Covid 19 coronavirus: Newmarket businesses hoping to move to level 2: ‘It’s hurting a lot of people’


The head of a major Auckland businesses association is hoping to see the Government allow the retail and hospitality sectors to reopen under alert level 2.

Prime Minister Jacinda Ardern will provide updates at 1pm as to how the country would operate when the move from level 3 to 2 takes place.

Newmarket Business Association chief executive Mark Knoff-Thomas hoped the announcement would be positive for businesses.

Mark Knoff-Thomas, chief executive of the Newmarket Business Association. Photo / Jason Oxenham
Mark Knoff-Thomas, chief executive of the Newmarket Business Association. Photo / Jason Oxenham

“People will be listening very keenly today to see what it means if and when [level 2] does happen,” he told the Herald.

“Every day that people aren’t able to trade in full is a day they’re not able to make any money, or as much as they could.

“It’s hurting a lot of people – and I mean a lot of people – I think the fallout from this will be felt for a very long time.”

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Supermarkets had paved the way forward, showing Kiwis how retail could work without a vaccine or cure for the coronavirus, Knoff-Thomas said.

Practises of limiting in-store numbers, social distancing and other control measures throughout the lockdown showed it was possible for stores to operate.

Meanwhile, restaurants could seat people at every other table to ensure there was at least a two-metre separation from other patrons.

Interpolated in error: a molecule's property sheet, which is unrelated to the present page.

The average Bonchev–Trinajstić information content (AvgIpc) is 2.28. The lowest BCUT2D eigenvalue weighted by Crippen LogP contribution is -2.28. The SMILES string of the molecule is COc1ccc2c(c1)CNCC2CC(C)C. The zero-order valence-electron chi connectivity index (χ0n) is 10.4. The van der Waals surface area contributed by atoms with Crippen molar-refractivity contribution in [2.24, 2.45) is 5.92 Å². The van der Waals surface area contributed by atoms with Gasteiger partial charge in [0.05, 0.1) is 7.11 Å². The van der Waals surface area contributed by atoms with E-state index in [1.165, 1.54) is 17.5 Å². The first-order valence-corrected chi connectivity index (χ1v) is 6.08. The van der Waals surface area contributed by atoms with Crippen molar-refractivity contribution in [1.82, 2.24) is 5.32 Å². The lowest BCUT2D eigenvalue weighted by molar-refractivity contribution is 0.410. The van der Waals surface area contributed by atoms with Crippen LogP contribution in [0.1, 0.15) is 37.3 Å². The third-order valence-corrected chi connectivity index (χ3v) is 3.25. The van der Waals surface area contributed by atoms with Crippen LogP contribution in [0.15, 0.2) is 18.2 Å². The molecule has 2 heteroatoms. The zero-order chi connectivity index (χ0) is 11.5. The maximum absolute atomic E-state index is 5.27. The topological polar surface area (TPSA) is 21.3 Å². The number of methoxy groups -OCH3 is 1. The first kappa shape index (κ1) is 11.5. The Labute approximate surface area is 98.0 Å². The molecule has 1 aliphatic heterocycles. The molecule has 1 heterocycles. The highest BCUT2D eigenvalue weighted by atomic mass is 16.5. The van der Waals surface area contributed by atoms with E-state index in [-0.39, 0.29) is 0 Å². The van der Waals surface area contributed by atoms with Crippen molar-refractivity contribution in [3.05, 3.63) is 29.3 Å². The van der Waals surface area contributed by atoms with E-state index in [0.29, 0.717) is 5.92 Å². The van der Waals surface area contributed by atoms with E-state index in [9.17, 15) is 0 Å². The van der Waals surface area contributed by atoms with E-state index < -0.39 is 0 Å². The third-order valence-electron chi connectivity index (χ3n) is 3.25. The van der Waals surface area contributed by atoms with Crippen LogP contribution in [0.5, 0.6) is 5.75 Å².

Even without a vaccine for Covid-19, Knoff-Thomas expected Kiwis to not be shy about heading back to businesses under level 2.

But it was key to make sure consumers felt they were safe and businesses would work hard to ensure that was the case, he said.

To help put shoppers, locals and commuters through the Newmarket area, the association was rolling out foot-pumped hand-sanitiser stations.

“That sort of thing is going to become the new normal where you go shopping and you sanitise, you might wear a mask,” Knoff-Thomas said.

“I think we’re realising that’s what we might have to do for a wee while until such time the virus is eradicated or a cure has been found and rolled out.”

Some businesses were expected to never reopen following the lockdown and alert level 3, as was the nature of a market economy.

And while there had been some “horror stories” since New Zealand entered lockdown in March, there were some positives.

Businesses which previously did not tap into e-commerce had seen the importance of it and really turned their operations around, Knoff-Thomas said.

In a matter of weeks, some had “leapfrogged” their old technology to have a website full of their information and product offerings.

The Westfield Newmarket shopping mall is relatively new to the precinct. Photo / Dean Purcell
The Westfield Newmarket shopping mall is relatively new to the precinct. Photo / Dean Purcell

“I think this has highlighted to a lot of businesses that they do have to have an online business that is strong,” Knoff-Thomas said.

“If they’re not doing that, then they’re only really trading with half of the business because you need to have every single tap turned on to the market.”

The association had its fingers crossed the move to head into level 2 next week would be announced by Ardern later today.

“We’re just very keen to get back to business as fast as possible and make sure that we do implement the correct health and safety measures,” Knoff-Thomas said.

“We want people to feel a level of comfort as consumers coming back to Newmarket are coming back to an environment where health and safety is paramount and top of mind.



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